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Enter Socrates

Soc.
By Respiration, and Chaos, and Air, I have not seen any man so boorish, nor so impracticable, nor so stupid, nor so forgetful; who, while learning some little petty quibbles, forgets them before he has learned them. Nevertheless I will certainly call him out here to the light. Where is Strepsiades? Come forth with your couch.

Strep.
(from within). The bugs do not permit me to bring it forth.

Soc.
Make haste and lay it down; and give me your attention.

Enter Strepsiades

Strep.
Very well.

Soc.
Come now; what do you now wish to learn first of those things in none of which you have ever been instructed? Tell me. About measures, or rhythms, or verses?

Strep.
I should prefer to learn about measures; for it is but lately I was cheated out of two choenices by a meal-huckster.

Soc.
I do not ask you this, but which you account the most beautiful measure; the trimetre or the tetrameter?

Strep.
Make a wager then with me, if the semisextarius be not a tetrameter.

Soc.
Go to the devil! How boorish you are and dull of learning. Perhaps you may be able to learn about rhythms.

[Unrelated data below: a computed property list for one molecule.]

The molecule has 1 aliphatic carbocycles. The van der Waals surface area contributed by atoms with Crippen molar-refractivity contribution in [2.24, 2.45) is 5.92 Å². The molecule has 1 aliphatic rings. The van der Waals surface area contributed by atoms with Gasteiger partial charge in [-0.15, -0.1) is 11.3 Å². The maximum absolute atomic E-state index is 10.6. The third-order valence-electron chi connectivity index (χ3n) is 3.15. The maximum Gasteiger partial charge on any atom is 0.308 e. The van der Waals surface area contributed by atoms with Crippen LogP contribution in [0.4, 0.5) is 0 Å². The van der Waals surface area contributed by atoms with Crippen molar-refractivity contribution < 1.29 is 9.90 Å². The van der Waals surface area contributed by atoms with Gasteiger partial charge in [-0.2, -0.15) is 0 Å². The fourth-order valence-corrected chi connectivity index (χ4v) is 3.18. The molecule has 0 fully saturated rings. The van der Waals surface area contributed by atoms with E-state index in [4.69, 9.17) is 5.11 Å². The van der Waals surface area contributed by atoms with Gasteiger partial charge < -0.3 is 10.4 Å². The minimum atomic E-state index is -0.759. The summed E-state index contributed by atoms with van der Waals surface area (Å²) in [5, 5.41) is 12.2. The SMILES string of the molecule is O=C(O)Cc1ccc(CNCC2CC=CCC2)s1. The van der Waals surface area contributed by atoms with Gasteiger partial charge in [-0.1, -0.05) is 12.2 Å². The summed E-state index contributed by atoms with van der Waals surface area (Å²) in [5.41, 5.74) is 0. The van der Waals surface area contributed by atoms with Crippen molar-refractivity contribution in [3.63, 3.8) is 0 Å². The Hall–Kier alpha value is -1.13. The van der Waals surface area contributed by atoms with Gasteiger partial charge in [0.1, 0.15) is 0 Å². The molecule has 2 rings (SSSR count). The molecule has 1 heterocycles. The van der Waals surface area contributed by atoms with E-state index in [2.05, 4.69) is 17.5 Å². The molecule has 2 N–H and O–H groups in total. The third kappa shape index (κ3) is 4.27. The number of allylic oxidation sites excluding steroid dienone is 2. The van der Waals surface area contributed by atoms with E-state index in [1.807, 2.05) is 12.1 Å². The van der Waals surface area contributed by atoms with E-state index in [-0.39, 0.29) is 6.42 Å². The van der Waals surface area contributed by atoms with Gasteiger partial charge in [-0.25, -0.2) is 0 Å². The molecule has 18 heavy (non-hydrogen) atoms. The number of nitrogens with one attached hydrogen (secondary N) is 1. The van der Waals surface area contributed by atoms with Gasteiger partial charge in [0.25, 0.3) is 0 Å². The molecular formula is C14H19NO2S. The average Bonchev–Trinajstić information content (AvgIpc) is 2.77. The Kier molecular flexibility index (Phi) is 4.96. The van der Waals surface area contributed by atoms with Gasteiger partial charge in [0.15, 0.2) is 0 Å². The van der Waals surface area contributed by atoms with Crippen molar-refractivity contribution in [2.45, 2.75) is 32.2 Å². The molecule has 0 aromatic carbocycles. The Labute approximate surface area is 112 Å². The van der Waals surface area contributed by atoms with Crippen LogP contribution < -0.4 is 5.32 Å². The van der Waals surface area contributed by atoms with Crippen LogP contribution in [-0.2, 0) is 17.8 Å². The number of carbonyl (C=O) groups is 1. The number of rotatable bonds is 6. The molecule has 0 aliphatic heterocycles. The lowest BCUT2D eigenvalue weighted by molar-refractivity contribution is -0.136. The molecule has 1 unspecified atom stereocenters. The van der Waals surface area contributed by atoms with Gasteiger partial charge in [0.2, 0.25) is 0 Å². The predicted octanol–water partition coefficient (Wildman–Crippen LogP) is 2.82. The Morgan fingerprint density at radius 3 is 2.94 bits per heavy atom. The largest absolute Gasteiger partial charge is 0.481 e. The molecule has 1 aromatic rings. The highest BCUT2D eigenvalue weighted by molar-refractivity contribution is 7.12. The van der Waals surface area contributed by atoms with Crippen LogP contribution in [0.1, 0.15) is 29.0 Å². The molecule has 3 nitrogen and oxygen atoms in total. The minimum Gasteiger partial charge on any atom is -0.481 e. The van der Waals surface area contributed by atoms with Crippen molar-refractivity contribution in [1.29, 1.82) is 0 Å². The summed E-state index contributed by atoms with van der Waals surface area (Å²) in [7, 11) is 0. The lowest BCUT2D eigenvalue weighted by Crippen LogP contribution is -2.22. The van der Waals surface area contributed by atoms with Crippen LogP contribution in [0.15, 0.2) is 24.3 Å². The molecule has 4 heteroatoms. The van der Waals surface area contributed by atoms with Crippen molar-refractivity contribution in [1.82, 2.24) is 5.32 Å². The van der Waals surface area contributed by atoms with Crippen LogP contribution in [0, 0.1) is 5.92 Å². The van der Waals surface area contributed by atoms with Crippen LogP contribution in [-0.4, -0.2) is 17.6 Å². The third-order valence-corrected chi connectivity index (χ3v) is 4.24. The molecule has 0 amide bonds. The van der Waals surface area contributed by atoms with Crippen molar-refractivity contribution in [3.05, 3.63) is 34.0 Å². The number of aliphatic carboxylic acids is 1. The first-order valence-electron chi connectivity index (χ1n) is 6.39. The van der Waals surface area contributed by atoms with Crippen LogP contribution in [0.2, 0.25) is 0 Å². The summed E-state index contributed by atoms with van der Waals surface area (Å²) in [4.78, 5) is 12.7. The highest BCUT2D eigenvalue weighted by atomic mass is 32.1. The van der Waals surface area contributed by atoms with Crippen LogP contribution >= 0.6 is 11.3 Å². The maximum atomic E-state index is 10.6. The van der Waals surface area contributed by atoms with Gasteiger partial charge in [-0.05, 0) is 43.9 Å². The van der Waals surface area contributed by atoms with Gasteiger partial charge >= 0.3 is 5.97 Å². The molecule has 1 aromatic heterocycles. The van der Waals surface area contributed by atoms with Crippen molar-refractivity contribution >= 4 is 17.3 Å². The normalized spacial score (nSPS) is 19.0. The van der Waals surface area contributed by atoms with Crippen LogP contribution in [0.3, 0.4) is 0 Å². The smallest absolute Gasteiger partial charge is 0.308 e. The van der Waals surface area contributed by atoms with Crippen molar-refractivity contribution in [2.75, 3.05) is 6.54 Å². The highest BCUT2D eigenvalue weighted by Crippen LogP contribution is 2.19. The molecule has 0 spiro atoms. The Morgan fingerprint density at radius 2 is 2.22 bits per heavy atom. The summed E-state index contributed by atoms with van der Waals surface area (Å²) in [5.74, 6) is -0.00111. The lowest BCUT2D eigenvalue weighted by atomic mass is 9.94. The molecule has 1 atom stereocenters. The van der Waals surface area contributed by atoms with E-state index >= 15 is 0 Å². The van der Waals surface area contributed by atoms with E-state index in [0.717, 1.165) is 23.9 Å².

Strep.
But what good will rhythms do me for a living?

Soc.
In the first place, to be clever at an entertainment, understanding what rhythm is for the war-dance, and what, again, according to the dactyle.

Strep.
According to the dactyle? By Jove, but I know it!

Soc.
Tell me, pray.

Strep.
What else but this finger? Formerly, indeed, when I was yet a boy, this here!

Soc.
You are boorish and stupid.

Strep.
For I do not desire, you wretch, to learn any of these things.

Soc.
What then?

Strep.
That, that, the most unjust cause.

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  • Cross-references to this page (1):
    • Herbert Weir Smyth, A Greek Grammar for Colleges, THE CASES
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